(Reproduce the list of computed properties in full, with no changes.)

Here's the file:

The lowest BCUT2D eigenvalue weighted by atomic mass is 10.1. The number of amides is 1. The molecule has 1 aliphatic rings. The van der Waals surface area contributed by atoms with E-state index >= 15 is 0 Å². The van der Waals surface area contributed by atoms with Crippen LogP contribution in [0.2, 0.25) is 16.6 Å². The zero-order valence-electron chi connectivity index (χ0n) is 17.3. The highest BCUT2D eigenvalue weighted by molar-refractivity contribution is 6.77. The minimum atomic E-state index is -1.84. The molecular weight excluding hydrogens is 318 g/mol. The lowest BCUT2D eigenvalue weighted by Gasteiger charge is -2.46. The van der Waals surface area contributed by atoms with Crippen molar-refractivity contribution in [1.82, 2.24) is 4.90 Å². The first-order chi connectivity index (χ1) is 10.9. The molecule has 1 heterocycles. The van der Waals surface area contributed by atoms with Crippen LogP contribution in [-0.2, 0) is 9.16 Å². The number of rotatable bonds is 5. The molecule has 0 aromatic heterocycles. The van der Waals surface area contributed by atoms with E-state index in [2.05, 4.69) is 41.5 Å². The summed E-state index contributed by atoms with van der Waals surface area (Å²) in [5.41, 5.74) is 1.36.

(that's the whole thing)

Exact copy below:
The lowest BCUT2D eigenvalue weighted by atomic mass is 10.1. The number of amides is 1. The molecule has 1 aliphatic rings. The van der Waals surface area contributed by atoms with E-state index >= 15 is 0 Å². The van der Waals surface area contributed by atoms with Crippen LogP contribution in [0.2, 0.25) is 16.6 Å². The zero-order valence-electron chi connectivity index (χ0n) is 17.3. The highest BCUT2D eigenvalue weighted by molar-refractivity contribution is 6.77. The minimum atomic E-state index is -1.84. The molecular weight excluding hydrogens is 318 g/mol. The lowest BCUT2D eigenvalue weighted by Gasteiger charge is -2.46. The van der Waals surface area contributed by atoms with Crippen molar-refractivity contribution in [1.82, 2.24) is 4.90 Å². The first-order chi connectivity index (χ1) is 10.9. The molecule has 1 heterocycles. The van der Waals surface area contributed by atoms with Crippen LogP contribution in [-0.2, 0) is 9.16 Å². The number of rotatable bonds is 5. The molecule has 0 aromatic heterocycles. The van der Waals surface area contributed by atoms with E-state index in [2.05, 4.69) is 41.5 Å². The summed E-state index contributed by atoms with van der Waals surface area (Å²) in [5.41, 5.74) is 1.36.